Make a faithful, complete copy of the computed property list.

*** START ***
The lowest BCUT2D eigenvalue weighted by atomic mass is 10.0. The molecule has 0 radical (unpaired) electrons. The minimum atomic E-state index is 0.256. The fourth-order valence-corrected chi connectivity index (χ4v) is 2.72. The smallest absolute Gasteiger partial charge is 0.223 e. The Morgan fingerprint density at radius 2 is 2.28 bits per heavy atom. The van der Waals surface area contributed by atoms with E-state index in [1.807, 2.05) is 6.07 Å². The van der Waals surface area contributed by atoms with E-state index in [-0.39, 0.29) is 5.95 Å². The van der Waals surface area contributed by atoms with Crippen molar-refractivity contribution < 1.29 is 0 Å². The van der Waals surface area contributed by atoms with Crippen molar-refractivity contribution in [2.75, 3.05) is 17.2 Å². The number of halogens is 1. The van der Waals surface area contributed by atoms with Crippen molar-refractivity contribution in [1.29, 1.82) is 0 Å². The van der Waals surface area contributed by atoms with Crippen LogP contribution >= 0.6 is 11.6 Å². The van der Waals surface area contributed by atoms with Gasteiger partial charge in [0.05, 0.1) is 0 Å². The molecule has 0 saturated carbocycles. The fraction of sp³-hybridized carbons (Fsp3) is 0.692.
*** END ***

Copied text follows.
The lowest BCUT2D eigenvalue weighted by atomic mass is 10.0. The molecule has 0 radical (unpaired) electrons. The minimum atomic E-state index is 0.256. The fourth-order valence-corrected chi connectivity index (χ4v) is 2.72. The smallest absolute Gasteiger partial charge is 0.223 e. The Morgan fingerprint density at radius 2 is 2.28 bits per heavy atom. The van der Waals surface area contributed by atoms with E-state index in [1.807, 2.05) is 6.07 Å². The van der Waals surface area contributed by atoms with E-state index in [-0.39, 0.29) is 5.95 Å². The van der Waals surface area contributed by atoms with Crippen molar-refractivity contribution < 1.29 is 0 Å². The van der Waals surface area contributed by atoms with Crippen molar-refractivity contribution in [2.75, 3.05) is 17.2 Å². The number of halogens is 1. The van der Waals surface area contributed by atoms with Crippen molar-refractivity contribution in [1.29, 1.82) is 0 Å². The van der Waals surface area contributed by atoms with Crippen LogP contribution >= 0.6 is 11.6 Å². The van der Waals surface area contributed by atoms with Gasteiger partial charge in [0.05, 0.1) is 0 Å². The molecule has 0 saturated carbocycles. The fraction of sp³-hybridized carbons (Fsp3) is 0.692.